The Hardest Thing
As a parent, the hardest thing I do is witness my children’s suffering.
Four months ago the Buddhist monk Ajahn Amaro—an elvish man with protruding ears, a wicked grin, and a British accent—came to speak in Ann Arbor. He spoke of three principles, espoused by an ancient sage:
1. Don’t push; just use the weight of your own body.
2. Don’t diagnose; just pay attention.
3. Don’t try to help, but don’t turn away.
Since then, I think of these principles regularly with respect to parenting.
As I said, I find my children’s suffering excruciating. So if they’re crying wildly, claiming people don’t like them, or they don’t like themselves, or they don’t like their lives, all I want to do is fix it, as quickly as possible. I want their suffering to stop, and I want the expression of it to stop. Because I can’t stand it.
My usual pattern, when faced with this situation, is first to offer comfort, then to offer solutions, and then, after a period of time, if neither of those help, to get mad and tell them sternly to stop. And then, if even that doesn’t work—which it usually doesn’t—to walk away.
I’m not espousing this as an effective parenting strategy, mind you. I’m just trying to paint you a picture.
Don’t push, just use the weight of your own body.
This is the most cryptic of the three principles, yet I sense its meaning viscerally. I think we can all feel the difference between pushing a point in an active, even aggressive way, and simply giving the true weight of our being to our convictions. So if, metaphorically, I settle into the experience of being with my children with the full weight of my body, allowing them, perhaps, to lean their weight into mine, that feels intuitively different from pushing them in any particular direction.
Learning to sit with their pain without trying to fix it or make it go away is not so different from learning to sit with my own pain. Observing what arises within us exactly as it is, without clinging to positive sensations or pushing away negative ones is a core element of Buddhist philosophy and meditation. Over twenty-plus years of practice, I’ve learned to do this with my own emotions, sometimes. It’s much harder to do it with my kids.
Don’t diagnose, just pay attention.
You mean I’m not supposed to tell them that people actually do like them? Or quiz them on who they’ve had positive interactions with and suggest inviting them over? Or say that maybe they should join a club where they’d meet more friends?
Maybe not. At least not at first. Not as a way of shutting down their feelings. Later, perhaps, mutual solution-seeking could arise. When I rush to present solutions right out the gate, I’m suspicious of my motivations. Am I trying to solve their problems quickly so that I don’t have to witness their suffering?
When they were young, I’d cure their owies with a kiss. They’d fall and scrape a knee, then run to me. I’d kiss it, and they’d feel better. This was not, I believe, because of the antibacterial properties harbored in saliva (though I hear those do exist). It was the act of giving love and attention to their pain that eased it.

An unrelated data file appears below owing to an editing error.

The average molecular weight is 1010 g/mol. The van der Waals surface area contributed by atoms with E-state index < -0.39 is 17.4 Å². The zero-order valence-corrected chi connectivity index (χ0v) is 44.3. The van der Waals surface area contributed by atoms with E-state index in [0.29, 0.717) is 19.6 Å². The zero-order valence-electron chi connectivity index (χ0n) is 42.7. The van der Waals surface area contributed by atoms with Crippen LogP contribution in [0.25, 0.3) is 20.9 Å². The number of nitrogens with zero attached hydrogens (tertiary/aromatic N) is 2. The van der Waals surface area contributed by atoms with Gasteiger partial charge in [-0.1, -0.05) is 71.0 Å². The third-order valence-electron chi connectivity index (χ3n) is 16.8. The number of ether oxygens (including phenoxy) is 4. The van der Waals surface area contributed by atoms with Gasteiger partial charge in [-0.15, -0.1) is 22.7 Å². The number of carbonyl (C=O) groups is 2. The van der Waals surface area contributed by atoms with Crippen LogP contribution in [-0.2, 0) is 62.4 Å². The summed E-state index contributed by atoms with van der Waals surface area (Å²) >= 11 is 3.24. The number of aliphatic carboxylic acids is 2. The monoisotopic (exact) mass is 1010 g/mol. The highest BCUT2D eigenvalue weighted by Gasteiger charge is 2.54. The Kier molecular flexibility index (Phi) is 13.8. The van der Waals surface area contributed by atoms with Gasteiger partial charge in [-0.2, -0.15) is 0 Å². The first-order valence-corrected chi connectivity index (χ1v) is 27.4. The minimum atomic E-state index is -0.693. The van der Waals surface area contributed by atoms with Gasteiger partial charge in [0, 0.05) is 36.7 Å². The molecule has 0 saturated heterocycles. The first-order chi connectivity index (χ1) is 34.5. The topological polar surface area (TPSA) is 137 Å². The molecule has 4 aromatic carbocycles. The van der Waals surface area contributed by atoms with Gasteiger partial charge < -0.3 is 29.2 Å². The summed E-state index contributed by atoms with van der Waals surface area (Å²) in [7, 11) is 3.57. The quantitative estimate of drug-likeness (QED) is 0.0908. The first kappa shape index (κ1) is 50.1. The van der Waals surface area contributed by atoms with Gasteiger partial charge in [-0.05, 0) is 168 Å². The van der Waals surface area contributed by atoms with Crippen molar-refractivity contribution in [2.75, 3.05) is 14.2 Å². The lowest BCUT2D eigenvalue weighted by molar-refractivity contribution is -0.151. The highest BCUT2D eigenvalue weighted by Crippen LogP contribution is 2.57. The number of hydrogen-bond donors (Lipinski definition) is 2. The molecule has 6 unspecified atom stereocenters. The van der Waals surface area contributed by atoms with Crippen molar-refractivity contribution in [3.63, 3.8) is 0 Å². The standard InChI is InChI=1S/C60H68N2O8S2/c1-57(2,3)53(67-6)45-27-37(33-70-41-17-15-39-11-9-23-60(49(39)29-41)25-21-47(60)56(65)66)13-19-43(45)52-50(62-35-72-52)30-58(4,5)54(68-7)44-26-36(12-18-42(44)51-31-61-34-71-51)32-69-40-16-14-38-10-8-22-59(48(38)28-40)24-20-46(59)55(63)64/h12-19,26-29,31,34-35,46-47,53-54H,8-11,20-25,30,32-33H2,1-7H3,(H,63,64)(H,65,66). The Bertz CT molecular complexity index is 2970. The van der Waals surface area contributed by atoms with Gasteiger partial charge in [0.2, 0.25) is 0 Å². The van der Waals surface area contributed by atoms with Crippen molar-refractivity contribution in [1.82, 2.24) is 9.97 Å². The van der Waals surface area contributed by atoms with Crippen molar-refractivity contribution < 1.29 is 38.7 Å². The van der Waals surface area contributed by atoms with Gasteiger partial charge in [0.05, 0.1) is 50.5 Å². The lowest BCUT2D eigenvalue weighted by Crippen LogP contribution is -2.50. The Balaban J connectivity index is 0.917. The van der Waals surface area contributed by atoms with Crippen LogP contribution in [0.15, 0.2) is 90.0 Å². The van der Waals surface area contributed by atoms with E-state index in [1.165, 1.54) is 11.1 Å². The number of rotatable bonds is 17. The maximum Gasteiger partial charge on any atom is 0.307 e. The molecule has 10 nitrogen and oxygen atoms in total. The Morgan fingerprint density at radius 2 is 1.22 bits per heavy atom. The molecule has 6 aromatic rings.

Why was this so much easier when they were little? For one thing, I knew what to do, and I felt confident that I was doing it right. I knew, too, that the suffering caused by a scrape was short-lived. As they’ve gotten older, their suffering has become both more complicated and longer-lasting. Now, at ages 10 and 15, I might think a problem solved, only to have it resurface days or weeks later.
Likewise, my responses sometimes seem to make things worse rather than better. If they say I don’t have any friends, and I say What about so-and-so?, they might scream, So and so hates me! They might even pull away from my touch. Feeling helpless to relieve their pain increases my panic. I no longer have faith that my simple presence – the metaphoric kiss on the scrape – will be enough. I might even experience a moment of bitterness, thinking, Fine, if you don’t want my help… And while taking a brief break to calm myself might be just what the doctor ordered, my stomping off in a petulant huff seems the exact antithesis of the second principle.
Don’t try to help, but don’t turn away.
This one continued to perplex me throughout Ajahn Amaro’s presentation, so I raised my hand.
I don’t get the third one, I said. Shouldn’t we go out of our way to help others if at all possible?
Ah, he said, it doesn’t say don’t help. It says don’t try to help. There’s a difference. When we try to help, we may be acting out of an ego-based conception of what kind of person we are and what such a person should do. If we’re truly paying attention, a helpful action will arise naturally, without our trying.
Which makes this one a lot like the second one. In fact, the deeper I look, the more it seems that all three of these principles are one and the same. They seem to be telling me that, in parenting, as in all things, genuine presence and attention are what matters most–not trying to help, but not turning away.
These principles, on the surface, may appear to encourage passivity. Don’t believe it. Deep attention is far from passive, and, as Ajahn Amaro said, naturally gives rise to wise action. And certainly deep listening and wise, skillful action are desperately needed in our world.
When it comes to parenting, though, there may be times when merely paying attention is the wisest course of action. There’s another Buddhist saying: Don’t just do something; sit there.
And that, in this age of non-stop doing, may truly be the hardest thing.
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